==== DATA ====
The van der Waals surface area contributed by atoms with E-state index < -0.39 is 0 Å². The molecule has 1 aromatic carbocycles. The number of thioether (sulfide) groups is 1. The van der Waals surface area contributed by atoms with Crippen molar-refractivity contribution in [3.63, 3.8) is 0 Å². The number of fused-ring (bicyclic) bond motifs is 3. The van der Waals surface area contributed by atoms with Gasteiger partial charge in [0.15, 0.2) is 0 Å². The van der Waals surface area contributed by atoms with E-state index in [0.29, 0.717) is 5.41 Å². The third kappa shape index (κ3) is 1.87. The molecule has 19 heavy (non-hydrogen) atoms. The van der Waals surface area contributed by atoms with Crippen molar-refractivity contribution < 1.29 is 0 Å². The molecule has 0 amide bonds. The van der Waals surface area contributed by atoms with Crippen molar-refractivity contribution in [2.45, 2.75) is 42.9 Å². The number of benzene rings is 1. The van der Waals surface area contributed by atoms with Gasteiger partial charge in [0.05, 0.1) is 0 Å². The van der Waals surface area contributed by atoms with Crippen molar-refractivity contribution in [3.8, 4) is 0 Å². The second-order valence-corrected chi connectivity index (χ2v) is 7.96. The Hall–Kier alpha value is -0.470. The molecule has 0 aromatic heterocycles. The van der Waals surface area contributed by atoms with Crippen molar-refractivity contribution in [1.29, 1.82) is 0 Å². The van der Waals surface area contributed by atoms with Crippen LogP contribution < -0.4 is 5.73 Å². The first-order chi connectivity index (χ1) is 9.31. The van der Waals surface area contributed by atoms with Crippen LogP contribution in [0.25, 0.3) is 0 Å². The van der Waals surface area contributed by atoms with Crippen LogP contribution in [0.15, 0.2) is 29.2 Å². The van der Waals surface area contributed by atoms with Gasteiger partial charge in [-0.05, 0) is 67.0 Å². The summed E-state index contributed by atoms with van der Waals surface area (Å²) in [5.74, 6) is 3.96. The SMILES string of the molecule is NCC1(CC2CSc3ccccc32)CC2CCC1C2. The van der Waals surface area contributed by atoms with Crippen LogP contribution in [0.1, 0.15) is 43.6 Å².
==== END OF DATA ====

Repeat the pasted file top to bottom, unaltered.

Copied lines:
The van der Waals surface area contributed by atoms with E-state index < -0.39 is 0 Å². The molecule has 1 aromatic carbocycles. The number of thioether (sulfide) groups is 1. The van der Waals surface area contributed by atoms with Crippen molar-refractivity contribution in [3.63, 3.8) is 0 Å². The number of fused-ring (bicyclic) bond motifs is 3. The van der Waals surface area contributed by atoms with Gasteiger partial charge in [0.15, 0.2) is 0 Å². The van der Waals surface area contributed by atoms with E-state index in [0.29, 0.717) is 5.41 Å². The third kappa shape index (κ3) is 1.87. The molecule has 19 heavy (non-hydrogen) atoms. The van der Waals surface area contributed by atoms with Crippen molar-refractivity contribution < 1.29 is 0 Å². The molecule has 0 amide bonds. The van der Waals surface area contributed by atoms with Crippen molar-refractivity contribution in [2.45, 2.75) is 42.9 Å². The number of benzene rings is 1. The van der Waals surface area contributed by atoms with Gasteiger partial charge in [0.05, 0.1) is 0 Å². The van der Waals surface area contributed by atoms with Crippen molar-refractivity contribution in [3.8, 4) is 0 Å². The second-order valence-corrected chi connectivity index (χ2v) is 7.96. The Hall–Kier alpha value is -0.470. The molecule has 0 aromatic heterocycles. The van der Waals surface area contributed by atoms with Crippen molar-refractivity contribution in [1.29, 1.82) is 0 Å². The van der Waals surface area contributed by atoms with Crippen LogP contribution < -0.4 is 5.73 Å². The first-order chi connectivity index (χ1) is 9.31. The van der Waals surface area contributed by atoms with Crippen LogP contribution in [0.25, 0.3) is 0 Å². The van der Waals surface area contributed by atoms with Crippen LogP contribution in [0.15, 0.2) is 29.2 Å². The van der Waals surface area contributed by atoms with Gasteiger partial charge in [-0.05, 0) is 67.0 Å². The summed E-state index contributed by atoms with van der Waals surface area (Å²) in [5.74, 6) is 3.96. The SMILES string of the molecule is NCC1(CC2CSc3ccccc32)CC2CCC1C2. The van der Waals surface area contributed by atoms with Crippen LogP contribution in [0.1, 0.15) is 43.6 Å².